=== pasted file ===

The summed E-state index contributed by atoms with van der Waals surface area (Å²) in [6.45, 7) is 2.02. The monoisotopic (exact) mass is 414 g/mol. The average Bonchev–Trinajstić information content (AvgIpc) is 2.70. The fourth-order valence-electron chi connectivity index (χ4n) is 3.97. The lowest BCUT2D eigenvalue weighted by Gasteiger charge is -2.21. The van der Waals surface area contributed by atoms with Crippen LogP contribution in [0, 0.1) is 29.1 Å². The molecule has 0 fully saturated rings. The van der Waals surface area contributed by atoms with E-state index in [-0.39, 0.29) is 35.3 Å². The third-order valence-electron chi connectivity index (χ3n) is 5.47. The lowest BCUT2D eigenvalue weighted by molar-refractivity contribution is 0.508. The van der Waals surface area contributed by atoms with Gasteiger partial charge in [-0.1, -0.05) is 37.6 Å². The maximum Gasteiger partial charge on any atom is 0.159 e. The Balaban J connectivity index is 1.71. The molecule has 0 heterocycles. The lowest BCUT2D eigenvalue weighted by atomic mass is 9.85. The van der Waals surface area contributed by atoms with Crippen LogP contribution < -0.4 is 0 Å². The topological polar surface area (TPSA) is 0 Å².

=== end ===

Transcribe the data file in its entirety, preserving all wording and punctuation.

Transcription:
The summed E-state index contributed by atoms with van der Waals surface area (Å²) in [6.45, 7) is 2.02. The monoisotopic (exact) mass is 414 g/mol. The average Bonchev–Trinajstić information content (AvgIpc) is 2.70. The fourth-order valence-electron chi connectivity index (χ4n) is 3.97. The lowest BCUT2D eigenvalue weighted by Gasteiger charge is -2.21. The van der Waals surface area contributed by atoms with Crippen LogP contribution in [0, 0.1) is 29.1 Å². The molecule has 0 fully saturated rings. The van der Waals surface area contributed by atoms with E-state index in [-0.39, 0.29) is 35.3 Å². The third-order valence-electron chi connectivity index (χ3n) is 5.47. The lowest BCUT2D eigenvalue weighted by molar-refractivity contribution is 0.508. The van der Waals surface area contributed by atoms with Gasteiger partial charge in [-0.1, -0.05) is 37.6 Å². The maximum Gasteiger partial charge on any atom is 0.159 e. The Balaban J connectivity index is 1.71. The molecule has 0 heterocycles. The lowest BCUT2D eigenvalue weighted by atomic mass is 9.85. The van der Waals surface area contributed by atoms with Crippen LogP contribution < -0.4 is 0 Å². The topological polar surface area (TPSA) is 0 Å².